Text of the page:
Skills Showcase: Wilderness Survival – Snow Shelter

This year has brought to the Mid-Atlantic Region what some would say is a “treat” and others a say its a “curse”.  I say its great if you know how to enjoy it.  Depending on where you live, we have been blessed with 18-30″ of snow.  Unfortunately with a broken leg I am limited to what I can do in this much snow.   Whether in the suburbs or the deep woods, it doesn’t matter what time of year it is,  you can practice, use, and test all sorts of wilderness survival and primitive skills.   Now its time for some winter survival skills.

I wasn’t about to miss out on the fun of a DC metro area blizzard, broken leg or not.  As the snow had reached a level of knee high it was time for the first winter survival test, “travel”.  My goal was to test out the snow shoes that my buddy made.  Andrew Pinger hand crafted these using ash splints and rawhide.  Having an air cast on my leg and no longer needing crutches gave me the courage to attempt a trudge across the tundra mile after mile.  Around 2am I decided to strap myself in to these handmade beauties and set out on my 1st winter adventure.

The streets were silent and the snow was gentle as I explored the vast and unpredictable concrete jungle.   As I made my way down the road I noticed that I was sinking in to the light fluffy snow about 8 – 10 inches.  Travel was a bit difficult but I knew it was better then sinking in 18 inches, which was proven later as I fell over and one of the shoes came loose making me plant a foot.  Another benefit of snow shoes is they keep snow from filling up your boots when you walk in the deep snow.  My short trek of 100 yards made it obvious that there must be different ways to make snowshoes for different types of snow types and conditions whether its fluffy, wet, or settled snow on which you are traveling.

As the storm continued I began shoveling my walks to avoid having to move copious amounts of snow all at once when the storm was over.  As I piled the snow in the corner of the front yard I knew I would be able to build a snow shelter using the piled up snow.   By the end of the storm I had collected a pile of snow that was about 12′ long 8-10′ wide and 5′ tall.  The next morning we would start to make the shelter complete.

How to safely build a snow shelter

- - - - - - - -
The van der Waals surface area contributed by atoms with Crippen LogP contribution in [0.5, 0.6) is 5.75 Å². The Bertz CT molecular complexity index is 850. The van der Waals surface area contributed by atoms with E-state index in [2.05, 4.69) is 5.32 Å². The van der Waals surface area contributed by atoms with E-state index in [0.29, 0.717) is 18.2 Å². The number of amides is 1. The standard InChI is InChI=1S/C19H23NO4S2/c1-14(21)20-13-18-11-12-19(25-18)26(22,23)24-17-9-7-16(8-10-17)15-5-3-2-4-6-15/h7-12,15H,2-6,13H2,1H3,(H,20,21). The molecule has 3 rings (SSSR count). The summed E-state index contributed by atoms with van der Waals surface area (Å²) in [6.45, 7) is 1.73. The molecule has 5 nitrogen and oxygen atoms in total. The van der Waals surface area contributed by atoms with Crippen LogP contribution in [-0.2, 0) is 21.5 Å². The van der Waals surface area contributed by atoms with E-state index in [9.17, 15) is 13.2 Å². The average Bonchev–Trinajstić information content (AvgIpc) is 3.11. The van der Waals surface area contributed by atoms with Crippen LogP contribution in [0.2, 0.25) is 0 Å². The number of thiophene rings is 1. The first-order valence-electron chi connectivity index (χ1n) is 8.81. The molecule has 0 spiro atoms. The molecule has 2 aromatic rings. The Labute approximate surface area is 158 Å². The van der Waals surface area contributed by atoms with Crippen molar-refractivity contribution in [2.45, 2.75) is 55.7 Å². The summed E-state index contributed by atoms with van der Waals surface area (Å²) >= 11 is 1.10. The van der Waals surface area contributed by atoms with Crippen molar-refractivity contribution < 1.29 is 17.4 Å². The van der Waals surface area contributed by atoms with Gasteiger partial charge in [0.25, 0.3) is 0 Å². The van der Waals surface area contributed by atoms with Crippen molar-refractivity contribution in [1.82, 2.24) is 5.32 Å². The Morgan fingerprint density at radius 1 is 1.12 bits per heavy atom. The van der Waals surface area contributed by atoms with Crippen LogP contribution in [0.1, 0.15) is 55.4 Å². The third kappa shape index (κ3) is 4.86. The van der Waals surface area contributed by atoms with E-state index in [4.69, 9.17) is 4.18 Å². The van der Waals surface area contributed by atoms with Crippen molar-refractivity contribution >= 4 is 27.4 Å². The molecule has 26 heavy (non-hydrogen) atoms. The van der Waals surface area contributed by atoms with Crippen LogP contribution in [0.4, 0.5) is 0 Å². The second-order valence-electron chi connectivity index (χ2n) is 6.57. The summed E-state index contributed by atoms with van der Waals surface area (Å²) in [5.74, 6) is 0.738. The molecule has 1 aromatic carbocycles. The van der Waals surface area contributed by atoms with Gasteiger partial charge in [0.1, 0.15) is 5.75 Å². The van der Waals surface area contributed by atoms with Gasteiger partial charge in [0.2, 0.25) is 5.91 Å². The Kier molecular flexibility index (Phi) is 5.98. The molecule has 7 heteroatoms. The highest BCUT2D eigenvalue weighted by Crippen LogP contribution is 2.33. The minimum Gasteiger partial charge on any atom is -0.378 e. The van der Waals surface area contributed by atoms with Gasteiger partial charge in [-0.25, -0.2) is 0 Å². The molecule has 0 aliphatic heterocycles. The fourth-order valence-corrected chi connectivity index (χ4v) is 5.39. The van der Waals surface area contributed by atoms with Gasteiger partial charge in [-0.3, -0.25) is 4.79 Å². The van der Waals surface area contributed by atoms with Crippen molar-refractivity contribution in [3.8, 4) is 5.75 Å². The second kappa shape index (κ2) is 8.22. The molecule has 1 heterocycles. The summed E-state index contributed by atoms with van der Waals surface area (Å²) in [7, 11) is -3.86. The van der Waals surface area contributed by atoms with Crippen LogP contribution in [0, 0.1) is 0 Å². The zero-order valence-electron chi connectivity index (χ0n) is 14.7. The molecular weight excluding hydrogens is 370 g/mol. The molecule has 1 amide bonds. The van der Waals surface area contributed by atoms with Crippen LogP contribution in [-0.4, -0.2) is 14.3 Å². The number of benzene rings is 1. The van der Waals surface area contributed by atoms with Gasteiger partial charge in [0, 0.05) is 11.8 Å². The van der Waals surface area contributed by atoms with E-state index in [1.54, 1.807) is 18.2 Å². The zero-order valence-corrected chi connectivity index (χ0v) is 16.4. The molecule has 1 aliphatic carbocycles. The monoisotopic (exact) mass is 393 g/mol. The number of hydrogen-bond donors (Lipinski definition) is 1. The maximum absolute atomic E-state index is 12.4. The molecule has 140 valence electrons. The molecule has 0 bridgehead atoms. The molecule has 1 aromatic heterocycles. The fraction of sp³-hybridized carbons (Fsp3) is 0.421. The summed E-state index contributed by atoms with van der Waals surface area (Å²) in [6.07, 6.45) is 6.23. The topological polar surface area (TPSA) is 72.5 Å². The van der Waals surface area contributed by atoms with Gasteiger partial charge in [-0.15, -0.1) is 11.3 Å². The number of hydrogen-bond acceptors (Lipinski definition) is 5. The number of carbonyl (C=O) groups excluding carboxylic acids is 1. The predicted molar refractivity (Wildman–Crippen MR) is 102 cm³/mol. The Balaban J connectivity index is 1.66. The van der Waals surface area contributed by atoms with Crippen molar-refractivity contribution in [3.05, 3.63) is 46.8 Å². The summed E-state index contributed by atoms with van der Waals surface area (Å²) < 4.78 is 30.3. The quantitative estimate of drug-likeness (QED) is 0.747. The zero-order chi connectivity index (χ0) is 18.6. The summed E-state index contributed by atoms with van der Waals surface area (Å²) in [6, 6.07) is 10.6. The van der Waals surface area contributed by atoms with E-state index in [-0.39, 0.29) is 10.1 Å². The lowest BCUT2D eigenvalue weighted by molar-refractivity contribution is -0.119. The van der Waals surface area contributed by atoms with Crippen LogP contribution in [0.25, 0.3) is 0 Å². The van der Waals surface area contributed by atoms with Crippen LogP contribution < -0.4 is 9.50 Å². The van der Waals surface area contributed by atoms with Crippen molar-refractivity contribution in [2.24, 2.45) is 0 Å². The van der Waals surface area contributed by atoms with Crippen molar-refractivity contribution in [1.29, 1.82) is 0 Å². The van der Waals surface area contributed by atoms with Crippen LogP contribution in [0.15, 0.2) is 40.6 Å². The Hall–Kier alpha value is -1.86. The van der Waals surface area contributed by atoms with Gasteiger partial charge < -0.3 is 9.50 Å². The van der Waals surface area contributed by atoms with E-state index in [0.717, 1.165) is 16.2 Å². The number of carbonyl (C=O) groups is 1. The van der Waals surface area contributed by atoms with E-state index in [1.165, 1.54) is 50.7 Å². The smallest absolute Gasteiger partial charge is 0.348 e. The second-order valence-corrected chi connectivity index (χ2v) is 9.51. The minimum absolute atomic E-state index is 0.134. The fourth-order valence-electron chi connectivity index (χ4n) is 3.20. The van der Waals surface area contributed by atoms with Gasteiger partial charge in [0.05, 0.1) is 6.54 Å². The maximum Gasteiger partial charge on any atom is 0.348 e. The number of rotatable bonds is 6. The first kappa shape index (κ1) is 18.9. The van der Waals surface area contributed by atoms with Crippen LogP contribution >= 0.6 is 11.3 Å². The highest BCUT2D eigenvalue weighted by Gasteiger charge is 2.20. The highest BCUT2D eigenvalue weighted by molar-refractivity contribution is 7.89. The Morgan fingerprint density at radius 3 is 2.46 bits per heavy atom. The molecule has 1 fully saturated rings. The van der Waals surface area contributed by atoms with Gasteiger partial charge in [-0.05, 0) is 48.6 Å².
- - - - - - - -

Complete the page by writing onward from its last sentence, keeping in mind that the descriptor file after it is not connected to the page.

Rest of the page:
1. After piling up the snow let it settle for about and hour or so.  Settling time will depend on what type of snow you have and the location where you are building it.  You can pack the snow down to help the process along but its not necessary.  Once your pile is made, shape or sculpt the structure to have a nice even surface.  This will aid in keeping your wall thickness consistent throughout the construction.
  2. Once you have let the pile settle it is recommended that you push 10″-12″ sticks into the pile.  Make sure sticks are perpendicular to the surface of the pile.  I placed them every 14″ in all directions .
  3. Starting in the door way area begin to dig.  To avoid a cave in, work from the ceiling down.  Continue digging until you hit the ends of the sticks.  When when you are shaping the inside of the shelter make the sleeping area higher then the entrance.   The higher the better.
  4. once you get about half way through, go to the opposite side and start digging another small entrance.  This helps avoid moving snow twice as far.
  5. Once the inside is dug out, seal off the second opening leaving an arm sized air  hole.

When the shelter is complete you will need is a door.  If you can make the sleeping area higher then the ceiling of the entrance way, you will create an air lock, and you won’t need a door.  You will have to get creative on keeping the wind out and the warmth in.  I used a blanket as my door.  The temperature was 22 degrees outside and 40 degrees inside with one person inside.  With more people  inside it will be much warmer.

I will be adding an elk hide with the fur still on as the floor mat.  With a couple of soapstone oil lamps and my family kicking it inside, we are sure to be warm and toasty for our blizzard of 2010 abo family scrabble game.  I will let you know how it goes.

With another 15 inches of snow coming I will be able make it a more comfortable size inside for the family while increasing the height of the sleeping platform.